One Two Three Faw!
A brief history of Texas garage rock
The Other Sixties Garage Gods: Red KrayolaGarage rock is a hard elephant to describe, in the light or in the dark. In some ways, almost everything qualifies. In others, nothing quite fits the bill. During the Sixties, most novice rock & roll groups rehearsed in their parents' dens, leaving the garage for the regulation two-cars-and-a-deep-freeze equipment of the suburbs. With one big exception, one I was lucky enough to witness with my own bulging eyeballs: Red Krayola, the mother of all garage bands.
Their knocked-out take on psychedelic rock felt like it belonged in a place where lawnmowers, gardening utensils, and woodworking tools got stored. This was industrial music before there was such a thing, and the Krayola defined itself with a holy cacophony. One point of pride within the band was that they had never been invited to play the same place twice. This was a group that took audience assault to its demanding extreme. Gleefully.
Even the origins of the aggregation seem surreal. On a beautiful tree-lined street near Rice University in Houston, the Cunningham family had a huge brick home, complete with a two-story garage. Downstairs, an impressive clutter of instruments was scattered everywhere: drums, horns, a vibraphone, guitars, microphones, metal sheets, motorcycles (great for sound effects), and enough amplifiers to fill the nearby Astrodome with sound.
The musicians, bassist Steve Cunningham, guitarist Mayo Thompson, and drummer Rick Barthelme, lived in the upstairs apartment in art school/boho mayhem. Still, this was upper-class Houston; Cunningham's dad was a dentist, his mom a happy homemaker, and being good Catholics, they had a ton of kids. Letting their eldest son express his musical talents out in the garage must have seemed like the proper supportive parental move. Wrong.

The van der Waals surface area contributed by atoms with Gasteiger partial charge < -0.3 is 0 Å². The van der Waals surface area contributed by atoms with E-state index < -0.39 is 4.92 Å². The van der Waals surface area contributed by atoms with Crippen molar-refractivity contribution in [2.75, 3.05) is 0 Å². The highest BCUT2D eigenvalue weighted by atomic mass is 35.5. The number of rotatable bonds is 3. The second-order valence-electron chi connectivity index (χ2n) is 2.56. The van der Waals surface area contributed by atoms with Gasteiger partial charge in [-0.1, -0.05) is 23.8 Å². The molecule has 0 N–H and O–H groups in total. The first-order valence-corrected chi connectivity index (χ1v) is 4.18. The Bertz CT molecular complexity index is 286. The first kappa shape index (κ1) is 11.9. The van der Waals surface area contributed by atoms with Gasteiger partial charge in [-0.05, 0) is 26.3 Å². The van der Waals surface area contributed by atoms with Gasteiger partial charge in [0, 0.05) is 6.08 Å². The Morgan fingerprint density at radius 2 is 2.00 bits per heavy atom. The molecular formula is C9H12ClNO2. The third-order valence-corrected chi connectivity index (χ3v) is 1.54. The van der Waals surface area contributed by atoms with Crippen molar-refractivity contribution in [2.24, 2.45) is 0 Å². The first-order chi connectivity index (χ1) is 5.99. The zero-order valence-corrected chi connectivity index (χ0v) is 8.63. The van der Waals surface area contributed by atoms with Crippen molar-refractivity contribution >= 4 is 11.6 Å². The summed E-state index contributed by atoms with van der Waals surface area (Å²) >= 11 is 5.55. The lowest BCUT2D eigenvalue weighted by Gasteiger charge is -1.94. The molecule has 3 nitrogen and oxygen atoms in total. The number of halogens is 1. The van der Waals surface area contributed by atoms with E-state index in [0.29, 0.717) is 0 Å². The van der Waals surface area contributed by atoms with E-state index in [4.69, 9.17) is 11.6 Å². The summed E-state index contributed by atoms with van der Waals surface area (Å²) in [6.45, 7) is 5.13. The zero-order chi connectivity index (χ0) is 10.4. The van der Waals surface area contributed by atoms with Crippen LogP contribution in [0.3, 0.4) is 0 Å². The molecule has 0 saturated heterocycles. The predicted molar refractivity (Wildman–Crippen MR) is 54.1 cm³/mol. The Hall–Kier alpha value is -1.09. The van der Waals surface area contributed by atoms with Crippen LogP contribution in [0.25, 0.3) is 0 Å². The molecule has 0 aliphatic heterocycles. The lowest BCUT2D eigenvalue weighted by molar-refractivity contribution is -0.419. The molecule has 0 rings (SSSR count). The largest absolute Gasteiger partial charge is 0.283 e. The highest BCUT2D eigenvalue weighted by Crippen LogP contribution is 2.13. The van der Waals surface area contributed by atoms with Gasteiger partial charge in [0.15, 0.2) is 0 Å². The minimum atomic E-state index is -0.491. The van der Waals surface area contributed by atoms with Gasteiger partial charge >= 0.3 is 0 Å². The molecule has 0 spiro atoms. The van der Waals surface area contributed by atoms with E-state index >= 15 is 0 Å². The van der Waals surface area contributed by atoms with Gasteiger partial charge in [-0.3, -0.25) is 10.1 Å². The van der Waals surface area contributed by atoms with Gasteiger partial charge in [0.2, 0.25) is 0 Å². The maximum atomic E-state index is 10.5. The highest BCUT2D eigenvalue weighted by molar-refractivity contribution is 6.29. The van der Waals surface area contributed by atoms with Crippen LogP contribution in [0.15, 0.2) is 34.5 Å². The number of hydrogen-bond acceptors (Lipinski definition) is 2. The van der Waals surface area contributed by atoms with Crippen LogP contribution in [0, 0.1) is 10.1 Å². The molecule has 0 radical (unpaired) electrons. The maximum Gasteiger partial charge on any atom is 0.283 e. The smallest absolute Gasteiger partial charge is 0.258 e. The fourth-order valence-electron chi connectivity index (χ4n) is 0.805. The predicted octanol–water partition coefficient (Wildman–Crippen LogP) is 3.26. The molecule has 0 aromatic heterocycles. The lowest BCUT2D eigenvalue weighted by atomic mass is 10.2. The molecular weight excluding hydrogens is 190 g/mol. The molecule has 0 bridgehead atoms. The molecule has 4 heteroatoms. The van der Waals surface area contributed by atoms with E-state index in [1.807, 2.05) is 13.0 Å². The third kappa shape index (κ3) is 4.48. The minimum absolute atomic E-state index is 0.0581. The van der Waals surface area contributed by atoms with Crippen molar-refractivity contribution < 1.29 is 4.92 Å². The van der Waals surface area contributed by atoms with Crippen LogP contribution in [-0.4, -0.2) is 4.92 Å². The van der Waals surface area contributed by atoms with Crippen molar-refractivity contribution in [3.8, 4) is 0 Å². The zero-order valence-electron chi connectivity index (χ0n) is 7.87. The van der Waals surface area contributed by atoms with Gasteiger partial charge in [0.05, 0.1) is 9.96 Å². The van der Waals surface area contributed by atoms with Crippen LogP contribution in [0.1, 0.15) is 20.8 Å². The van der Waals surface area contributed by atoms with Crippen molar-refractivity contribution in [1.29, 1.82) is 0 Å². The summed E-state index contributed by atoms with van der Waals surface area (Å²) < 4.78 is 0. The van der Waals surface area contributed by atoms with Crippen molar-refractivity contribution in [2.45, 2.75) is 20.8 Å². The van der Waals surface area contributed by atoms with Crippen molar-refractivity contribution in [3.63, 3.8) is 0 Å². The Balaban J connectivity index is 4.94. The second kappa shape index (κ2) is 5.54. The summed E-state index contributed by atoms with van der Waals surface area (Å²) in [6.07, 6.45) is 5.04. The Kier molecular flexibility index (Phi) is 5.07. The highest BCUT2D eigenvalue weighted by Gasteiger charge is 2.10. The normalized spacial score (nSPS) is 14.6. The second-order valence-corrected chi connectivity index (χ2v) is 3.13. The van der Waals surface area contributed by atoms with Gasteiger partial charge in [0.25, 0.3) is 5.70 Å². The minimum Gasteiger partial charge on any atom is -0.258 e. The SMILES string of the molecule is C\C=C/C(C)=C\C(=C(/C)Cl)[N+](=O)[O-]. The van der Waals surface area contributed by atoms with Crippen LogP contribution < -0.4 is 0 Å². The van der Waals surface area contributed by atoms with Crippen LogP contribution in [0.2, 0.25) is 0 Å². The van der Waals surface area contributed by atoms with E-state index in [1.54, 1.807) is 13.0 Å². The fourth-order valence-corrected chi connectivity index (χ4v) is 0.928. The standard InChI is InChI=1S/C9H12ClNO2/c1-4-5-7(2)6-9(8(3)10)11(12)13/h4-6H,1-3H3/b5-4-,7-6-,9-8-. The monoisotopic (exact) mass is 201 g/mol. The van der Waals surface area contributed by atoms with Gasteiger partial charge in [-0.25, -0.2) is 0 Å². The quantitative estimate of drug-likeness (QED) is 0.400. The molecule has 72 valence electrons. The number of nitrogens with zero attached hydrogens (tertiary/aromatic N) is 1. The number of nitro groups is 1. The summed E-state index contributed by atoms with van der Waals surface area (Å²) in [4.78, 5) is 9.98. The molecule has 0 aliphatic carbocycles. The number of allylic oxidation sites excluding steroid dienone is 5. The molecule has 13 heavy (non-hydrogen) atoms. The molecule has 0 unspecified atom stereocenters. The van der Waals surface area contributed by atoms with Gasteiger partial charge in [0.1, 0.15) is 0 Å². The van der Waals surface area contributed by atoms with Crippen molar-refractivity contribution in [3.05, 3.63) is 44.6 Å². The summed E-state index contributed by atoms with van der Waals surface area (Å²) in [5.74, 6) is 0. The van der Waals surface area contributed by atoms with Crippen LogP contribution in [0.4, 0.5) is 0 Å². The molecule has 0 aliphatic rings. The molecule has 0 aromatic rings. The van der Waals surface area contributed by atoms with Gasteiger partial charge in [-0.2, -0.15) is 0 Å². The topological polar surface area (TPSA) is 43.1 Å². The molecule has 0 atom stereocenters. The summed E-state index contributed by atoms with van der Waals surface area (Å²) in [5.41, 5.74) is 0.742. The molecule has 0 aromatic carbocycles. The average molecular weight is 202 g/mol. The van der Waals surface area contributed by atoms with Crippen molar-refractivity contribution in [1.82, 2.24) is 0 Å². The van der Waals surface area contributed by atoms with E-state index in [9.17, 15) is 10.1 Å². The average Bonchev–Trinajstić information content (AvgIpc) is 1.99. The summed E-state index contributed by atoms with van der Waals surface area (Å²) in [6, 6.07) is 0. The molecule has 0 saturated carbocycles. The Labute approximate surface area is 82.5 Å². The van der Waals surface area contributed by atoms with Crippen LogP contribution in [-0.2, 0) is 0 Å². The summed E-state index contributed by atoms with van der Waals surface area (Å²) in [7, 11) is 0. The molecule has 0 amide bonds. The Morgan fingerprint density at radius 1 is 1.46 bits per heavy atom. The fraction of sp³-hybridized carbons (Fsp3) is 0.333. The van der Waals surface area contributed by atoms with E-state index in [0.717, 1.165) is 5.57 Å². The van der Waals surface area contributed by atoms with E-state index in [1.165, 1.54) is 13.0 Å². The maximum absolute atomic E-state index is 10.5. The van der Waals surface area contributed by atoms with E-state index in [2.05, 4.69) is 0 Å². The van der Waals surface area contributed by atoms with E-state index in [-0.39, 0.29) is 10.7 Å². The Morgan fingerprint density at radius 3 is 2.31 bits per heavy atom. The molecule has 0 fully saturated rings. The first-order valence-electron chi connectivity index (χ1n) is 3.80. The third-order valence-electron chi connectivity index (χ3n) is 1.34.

The band was heavily invested in the acid-taking, artist-loving community at the liberal University of St. Thomas and attacked rock & roll like a big blank canvas. To have their own garage to do it in -- sort of a mini version of the Velvet Underground in Warhol's Factory -- made all the sense in the world. It was a world they controlled, coming and going and playing whenever the mood struck. It was the outside world that was the problem.
This point was irrevocably driven home when the band needed to make a U-Tote-Em run, and two out of three of them stuck pistols in their waistbands before venturing outdoors. Wow, I thought, these guys aren't kidding.
Boy, was I right.